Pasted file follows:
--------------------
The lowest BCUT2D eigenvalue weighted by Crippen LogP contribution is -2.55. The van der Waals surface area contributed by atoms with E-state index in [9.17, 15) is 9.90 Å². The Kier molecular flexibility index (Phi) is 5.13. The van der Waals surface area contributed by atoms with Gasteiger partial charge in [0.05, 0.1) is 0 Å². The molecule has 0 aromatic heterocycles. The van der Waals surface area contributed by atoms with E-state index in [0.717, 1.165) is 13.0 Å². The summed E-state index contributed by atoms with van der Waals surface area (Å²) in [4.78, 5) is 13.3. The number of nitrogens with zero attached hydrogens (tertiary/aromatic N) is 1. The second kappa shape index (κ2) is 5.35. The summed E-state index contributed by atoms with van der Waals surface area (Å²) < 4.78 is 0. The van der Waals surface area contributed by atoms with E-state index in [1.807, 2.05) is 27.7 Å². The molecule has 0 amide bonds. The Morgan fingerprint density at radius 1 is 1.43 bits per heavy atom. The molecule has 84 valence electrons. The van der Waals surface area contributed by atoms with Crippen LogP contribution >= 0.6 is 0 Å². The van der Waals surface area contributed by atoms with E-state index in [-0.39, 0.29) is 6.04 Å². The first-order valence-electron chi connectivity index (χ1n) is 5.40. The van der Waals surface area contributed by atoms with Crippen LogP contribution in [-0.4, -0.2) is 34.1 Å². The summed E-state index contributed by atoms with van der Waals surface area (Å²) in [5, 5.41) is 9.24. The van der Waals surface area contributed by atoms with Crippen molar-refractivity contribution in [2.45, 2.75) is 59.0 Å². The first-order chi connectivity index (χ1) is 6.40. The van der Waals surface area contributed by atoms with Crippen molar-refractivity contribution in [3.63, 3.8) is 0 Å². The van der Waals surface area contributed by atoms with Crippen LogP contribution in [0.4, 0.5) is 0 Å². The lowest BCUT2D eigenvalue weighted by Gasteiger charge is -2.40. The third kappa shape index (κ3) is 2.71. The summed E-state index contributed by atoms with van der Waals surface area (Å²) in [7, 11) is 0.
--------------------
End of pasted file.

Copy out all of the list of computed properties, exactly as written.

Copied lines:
The lowest BCUT2D eigenvalue weighted by Crippen LogP contribution is -2.55. The van der Waals surface area contributed by atoms with E-state index in [9.17, 15) is 9.90 Å². The Kier molecular flexibility index (Phi) is 5.13. The van der Waals surface area contributed by atoms with Gasteiger partial charge in [0.05, 0.1) is 0 Å². The molecule has 0 aromatic heterocycles. The van der Waals surface area contributed by atoms with E-state index in [0.717, 1.165) is 13.0 Å². The summed E-state index contributed by atoms with van der Waals surface area (Å²) in [4.78, 5) is 13.3. The number of nitrogens with zero attached hydrogens (tertiary/aromatic N) is 1. The second kappa shape index (κ2) is 5.35. The summed E-state index contributed by atoms with van der Waals surface area (Å²) < 4.78 is 0. The van der Waals surface area contributed by atoms with E-state index in [1.807, 2.05) is 27.7 Å². The molecule has 0 amide bonds. The Morgan fingerprint density at radius 1 is 1.43 bits per heavy atom. The molecule has 84 valence electrons. The van der Waals surface area contributed by atoms with Crippen LogP contribution >= 0.6 is 0 Å². The van der Waals surface area contributed by atoms with E-state index in [-0.39, 0.29) is 6.04 Å². The first-order valence-electron chi connectivity index (χ1n) is 5.40. The van der Waals surface area contributed by atoms with Crippen LogP contribution in [-0.4, -0.2) is 34.1 Å². The summed E-state index contributed by atoms with van der Waals surface area (Å²) in [5, 5.41) is 9.24. The van der Waals surface area contributed by atoms with Crippen molar-refractivity contribution in [2.45, 2.75) is 59.0 Å². The first-order chi connectivity index (χ1) is 6.40. The van der Waals surface area contributed by atoms with Crippen molar-refractivity contribution in [3.63, 3.8) is 0 Å². The van der Waals surface area contributed by atoms with Crippen LogP contribution in [0.4, 0.5) is 0 Å². The lowest BCUT2D eigenvalue weighted by Gasteiger charge is -2.40. The third kappa shape index (κ3) is 2.71. The summed E-state index contributed by atoms with van der Waals surface area (Å²) in [7, 11) is 0.